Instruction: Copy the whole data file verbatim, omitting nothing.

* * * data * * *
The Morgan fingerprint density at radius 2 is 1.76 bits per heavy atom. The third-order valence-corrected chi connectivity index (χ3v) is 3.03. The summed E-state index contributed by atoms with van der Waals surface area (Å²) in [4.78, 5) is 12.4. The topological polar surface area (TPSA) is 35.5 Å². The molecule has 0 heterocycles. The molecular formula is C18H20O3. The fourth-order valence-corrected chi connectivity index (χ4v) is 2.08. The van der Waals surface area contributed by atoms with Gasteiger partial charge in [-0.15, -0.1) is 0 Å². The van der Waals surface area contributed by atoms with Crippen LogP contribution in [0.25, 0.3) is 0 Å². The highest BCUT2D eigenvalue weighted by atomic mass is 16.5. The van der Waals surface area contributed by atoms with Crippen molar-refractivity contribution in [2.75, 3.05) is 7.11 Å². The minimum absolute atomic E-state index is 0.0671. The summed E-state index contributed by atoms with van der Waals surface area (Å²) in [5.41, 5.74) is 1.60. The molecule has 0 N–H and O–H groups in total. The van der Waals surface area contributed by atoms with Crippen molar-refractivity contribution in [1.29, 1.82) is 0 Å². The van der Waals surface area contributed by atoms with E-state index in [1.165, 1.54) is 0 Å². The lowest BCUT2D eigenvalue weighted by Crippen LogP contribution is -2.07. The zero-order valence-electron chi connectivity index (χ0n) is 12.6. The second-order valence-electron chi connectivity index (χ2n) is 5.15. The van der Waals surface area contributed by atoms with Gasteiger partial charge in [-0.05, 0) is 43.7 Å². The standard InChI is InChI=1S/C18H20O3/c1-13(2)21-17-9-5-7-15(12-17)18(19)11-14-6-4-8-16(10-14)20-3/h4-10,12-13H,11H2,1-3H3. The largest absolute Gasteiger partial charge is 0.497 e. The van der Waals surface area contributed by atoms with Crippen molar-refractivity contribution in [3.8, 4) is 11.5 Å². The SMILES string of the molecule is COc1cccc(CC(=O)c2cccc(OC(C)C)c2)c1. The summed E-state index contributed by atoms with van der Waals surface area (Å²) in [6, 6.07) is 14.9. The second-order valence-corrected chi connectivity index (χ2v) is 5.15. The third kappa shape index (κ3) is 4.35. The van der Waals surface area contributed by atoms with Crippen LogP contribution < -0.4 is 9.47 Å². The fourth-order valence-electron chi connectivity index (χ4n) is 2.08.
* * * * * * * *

The Morgan fingerprint density at radius 2 is 1.76 bits per heavy atom. The third-order valence-corrected chi connectivity index (χ3v) is 3.03. The summed E-state index contributed by atoms with van der Waals surface area (Å²) in [4.78, 5) is 12.4. The topological polar surface area (TPSA) is 35.5 Å². The molecule has 0 heterocycles. The molecular formula is C18H20O3. The fourth-order valence-corrected chi connectivity index (χ4v) is 2.08. The van der Waals surface area contributed by atoms with Gasteiger partial charge in [-0.15, -0.1) is 0 Å². The van der Waals surface area contributed by atoms with Crippen LogP contribution in [0.25, 0.3) is 0 Å². The highest BCUT2D eigenvalue weighted by atomic mass is 16.5. The van der Waals surface area contributed by atoms with Crippen molar-refractivity contribution in [2.75, 3.05) is 7.11 Å². The minimum absolute atomic E-state index is 0.0671. The summed E-state index contributed by atoms with van der Waals surface area (Å²) in [5.41, 5.74) is 1.60. The molecule has 0 N–H and O–H groups in total. The van der Waals surface area contributed by atoms with Crippen molar-refractivity contribution in [1.29, 1.82) is 0 Å². The van der Waals surface area contributed by atoms with E-state index in [1.165, 1.54) is 0 Å². The lowest BCUT2D eigenvalue weighted by Crippen LogP contribution is -2.07. The zero-order valence-electron chi connectivity index (χ0n) is 12.6. The second-order valence-electron chi connectivity index (χ2n) is 5.15. The van der Waals surface area contributed by atoms with Gasteiger partial charge in [-0.05, 0) is 43.7 Å². The standard InChI is InChI=1S/C18H20O3/c1-13(2)21-17-9-5-7-15(12-17)18(19)11-14-6-4-8-16(10-14)20-3/h4-10,12-13H,11H2,1-3H3. The largest absolute Gasteiger partial charge is 0.497 e. The van der Waals surface area contributed by atoms with Crippen molar-refractivity contribution in [3.8, 4) is 11.5 Å². The SMILES string of the molecule is COc1cccc(CC(=O)c2cccc(OC(C)C)c2)c1. The summed E-state index contributed by atoms with van der Waals surface area (Å²) in [6, 6.07) is 14.9. The second-order valence-corrected chi connectivity index (χ2v) is 5.15. The third kappa shape index (κ3) is 4.35. The van der Waals surface area contributed by atoms with Crippen LogP contribution < -0.4 is 9.47 Å². The fourth-order valence-electron chi connectivity index (χ4n) is 2.08.